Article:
The farmer's wife rushed to see what was caught. In the darkness, she did not see it was a venomous snake whose tail the trap had caught. The snake bit the farmer's wife. The farmer rushed her to the hospital, and she returned home with a fever.

Everyone knows you treat a fever with fresh chicken soup, so the farmer took his hatchet to the farmyard for the soup's main ingredient. But his wife's sickness continued, so friends and neighbors came to sit with her around the clock.

To feed them, the farmer butchered the pig. The farmer's wife did not get well; she died.

So many people came for her funeral, the farmer had the cow slaughtered to provide enough meat for all of them. The mouse looked upon it all from his crack in the wall with great sadness.

So, the next time you hear someone is facing a problem and think it doesn't concern you, remember -- when one of us is threatened, we are all at risk. We are all involved in this journey called life. We must keep an eye out for one another and make an extra effort to encourage one another.
Though I usually don't respond to such forwarded e-mails, I did reply to inform the sender that origin of the mouse fable is likely based upon a speech by the German Lutheran pastor named Martin Niemoeller, and was later turned into the following poem:

    "First they came for the Communists
    but I was not a Communist so I did not speak out.
    Then they came for the Socialists and the Trade Unionists
    but I was not one of them, so I did not speak out.
    Then they came for the Jews
    but I was not Jewish so I did not speak out.
    And when they came for me,
    there was no one left to speak out for me."
There are numerous variations, some which include verses about blacks, catholics and gays. I didn't bother to inform my zealous young writer about what the variations include. Instead, I just left her the history and the link and closed with:
But, of course, animals are far more cuddly and warming than humans. So it is easier for most of us to imagine speaking up for a horse, a pig or a mouse than it is to speak up for groups of people we don't like.

Saturday, February 09, 2008

Did you know that over 21,000 people showed up yesterday to hear Barack Obama speak? I don't think they were all so interested in his policy views. I think that people are finding through him a venue to speak with one voice that they want peace and hope and unity.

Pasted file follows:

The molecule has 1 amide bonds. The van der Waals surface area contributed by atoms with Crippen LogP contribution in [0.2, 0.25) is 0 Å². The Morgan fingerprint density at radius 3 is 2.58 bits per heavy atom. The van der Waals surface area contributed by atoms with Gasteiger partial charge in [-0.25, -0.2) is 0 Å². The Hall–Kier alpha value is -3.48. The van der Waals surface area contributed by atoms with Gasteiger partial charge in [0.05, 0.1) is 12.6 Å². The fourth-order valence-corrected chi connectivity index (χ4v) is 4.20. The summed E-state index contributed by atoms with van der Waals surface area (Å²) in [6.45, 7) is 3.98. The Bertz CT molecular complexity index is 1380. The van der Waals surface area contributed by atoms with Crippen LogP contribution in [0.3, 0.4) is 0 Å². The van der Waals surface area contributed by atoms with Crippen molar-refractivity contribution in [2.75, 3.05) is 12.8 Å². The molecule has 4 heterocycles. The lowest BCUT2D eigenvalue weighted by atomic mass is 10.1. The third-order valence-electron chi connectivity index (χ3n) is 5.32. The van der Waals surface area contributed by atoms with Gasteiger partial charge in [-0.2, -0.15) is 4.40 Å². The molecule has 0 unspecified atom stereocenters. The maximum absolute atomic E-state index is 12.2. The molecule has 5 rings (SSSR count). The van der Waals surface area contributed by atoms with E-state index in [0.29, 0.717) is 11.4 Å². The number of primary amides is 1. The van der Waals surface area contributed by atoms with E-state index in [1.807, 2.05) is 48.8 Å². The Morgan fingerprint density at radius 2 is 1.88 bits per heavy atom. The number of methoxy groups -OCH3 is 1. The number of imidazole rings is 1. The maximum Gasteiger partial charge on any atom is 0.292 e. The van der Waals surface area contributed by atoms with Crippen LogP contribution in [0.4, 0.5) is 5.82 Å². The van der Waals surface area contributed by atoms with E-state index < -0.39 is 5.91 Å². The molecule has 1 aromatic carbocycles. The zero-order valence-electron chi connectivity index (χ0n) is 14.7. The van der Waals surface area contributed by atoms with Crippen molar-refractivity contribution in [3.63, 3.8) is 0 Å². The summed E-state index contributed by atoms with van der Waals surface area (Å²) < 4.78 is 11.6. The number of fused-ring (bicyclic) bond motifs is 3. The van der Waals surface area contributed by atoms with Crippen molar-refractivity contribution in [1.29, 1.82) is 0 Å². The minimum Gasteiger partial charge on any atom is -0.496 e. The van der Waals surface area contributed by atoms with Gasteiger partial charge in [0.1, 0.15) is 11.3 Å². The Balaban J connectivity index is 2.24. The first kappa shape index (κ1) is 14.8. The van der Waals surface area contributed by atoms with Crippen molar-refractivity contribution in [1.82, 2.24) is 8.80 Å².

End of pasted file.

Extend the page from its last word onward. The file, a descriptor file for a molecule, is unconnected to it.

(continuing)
CLICK HERE to see where Obama (and others) stand on the issues.

Thursday, February 07, 2008


I love Lent. It's one of my favorite seasons. Well, no. Fall is my favorite season, so I guess I mean that Lent is my favorite holiday time of the year or something like that.

It's a peaceful time for me. One of quiet inner reflection, anticipation, participation in getting the ground ready for the first budding of spring.

It's like the time before Christmas (Advent) without all of the commercialism. The absence of all the hype itself makes it feel more real than the winter holidays. I like that.

Wednesday, February 06, 2008

Ash Wednesday

I GoodSearched and Googled 'til my finger tips were blue hoping to find the pagan origins of Ash Wednesday. Unfortunately, all I could find were references that said it was based on pagan rituals, but without saying what were those pagan rituals. Perhaps it is becausethe pagan rituals had disappeared and the Christian church had already started their tradition as early as the 900's.

So that leaves me room to offer my own little take on the meaning (not the actions) of Ash Wednesday.

I like to think of it as an early gardening technique. If you burn out the brush of weeds and sprinkle the earth with the ash, the plants you want to grow will grow healthier. Not only because they don't have to compete with the weeds, but also because they are nourished by the death of those weeds (in the form of nutrient-rich ash).

I'm not using this Ash Wednesday to contemplate the "from ash you were made and to ash you will return" concept. Rather, I'm identifying the weeds in my life that are worth burning. And I'm identifying the kinds of healthy plants that I want to nurture and see come to life in the spring (Easter). It's good to experience resurrection at least once a year; and it's good to prepare for it as well.

For those of you to whom all of this is theologically boring, I offer for your meditation some words of our president:
"There is no such thing necessarily in a dictatorial regime of iron-clad absolutely solid evidence."
- President George W. Bush, Meet the Press, Feb. 2004

Monday, February 04, 2008

Spam or Brainwash?

What does it mean when you get forwarded one of those sappy, chicken-soup-for-the-soul type of messages about life and the subject line says, "This is so true in life"...

and the sender is only 14 years old?!

I typically wince at the syrupy sweetness of such e-mail even when it comes from an adult. Such sentiments (this one was an illustration about a mayonnaise jar, golf balls, sand and about taking time to have coffee with your friends--I know the youthful sender doesn't even drink coffee) become even more obviously shallow when sent by someone who is barely a teenager. Hmmm...come to think of it, maybe that's a good thing.

Are our youth really growing up that quickly? Are they simply fitting the mold that we force them into? Is it harmful to act like we have learned something of which we could not yet have possibly grasped the meaning? So many questions.

Perhaps I'll just consult the 14-year old sage.

Meanwhile, in case you missed it last week, I think this post is pretty good.

Sunday, February 03, 2008

Don't forget: use GoodSearch (link in column to right) to support the Albuquerque Opportunity Center (the shelter gets a penny per search); vote in the polls (also to the right), and click Google ads if you want me to get some spending cash from hosting this site.

Saturday, February 02, 2008

Went rappelling today. Learned how to do it Australian style, which is going down the rock facing down instead of the traditional sitting form.